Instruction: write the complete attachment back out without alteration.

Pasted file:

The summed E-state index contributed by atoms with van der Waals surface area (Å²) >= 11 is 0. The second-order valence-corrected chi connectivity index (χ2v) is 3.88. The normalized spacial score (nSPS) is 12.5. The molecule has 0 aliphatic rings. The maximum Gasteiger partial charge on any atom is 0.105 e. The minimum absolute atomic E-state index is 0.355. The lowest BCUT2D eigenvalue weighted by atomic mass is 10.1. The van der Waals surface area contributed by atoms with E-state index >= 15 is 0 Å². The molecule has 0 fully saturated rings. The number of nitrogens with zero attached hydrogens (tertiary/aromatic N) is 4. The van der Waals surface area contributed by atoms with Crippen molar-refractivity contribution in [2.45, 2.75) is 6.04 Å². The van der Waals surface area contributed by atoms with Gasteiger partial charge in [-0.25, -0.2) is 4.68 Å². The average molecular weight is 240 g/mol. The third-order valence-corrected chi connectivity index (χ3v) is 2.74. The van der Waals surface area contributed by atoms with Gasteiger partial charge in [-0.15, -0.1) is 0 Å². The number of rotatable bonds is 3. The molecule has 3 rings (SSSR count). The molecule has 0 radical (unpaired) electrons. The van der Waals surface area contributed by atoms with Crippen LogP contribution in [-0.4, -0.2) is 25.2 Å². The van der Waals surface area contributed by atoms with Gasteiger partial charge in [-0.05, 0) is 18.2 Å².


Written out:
The summed E-state index contributed by atoms with van der Waals surface area (Å²) >= 11 is 0. The second-order valence-corrected chi connectivity index (χ2v) is 3.88. The normalized spacial score (nSPS) is 12.5. The molecule has 0 aliphatic rings. The maximum Gasteiger partial charge on any atom is 0.105 e. The minimum absolute atomic E-state index is 0.355. The lowest BCUT2D eigenvalue weighted by atomic mass is 10.1. The van der Waals surface area contributed by atoms with E-state index >= 15 is 0 Å². The molecule has 0 fully saturated rings. The number of nitrogens with zero attached hydrogens (tertiary/aromatic N) is 4. The van der Waals surface area contributed by atoms with Crippen molar-refractivity contribution in [2.45, 2.75) is 6.04 Å². The van der Waals surface area contributed by atoms with Gasteiger partial charge in [-0.25, -0.2) is 4.68 Å². The average molecular weight is 240 g/mol. The third-order valence-corrected chi connectivity index (χ3v) is 2.74. The van der Waals surface area contributed by atoms with Gasteiger partial charge in [-0.15, -0.1) is 0 Å². The number of rotatable bonds is 3. The molecule has 3 rings (SSSR count). The molecule has 0 radical (unpaired) electrons. The van der Waals surface area contributed by atoms with Crippen LogP contribution in [-0.4, -0.2) is 25.2 Å². The van der Waals surface area contributed by atoms with Gasteiger partial charge in [-0.05, 0) is 18.2 Å².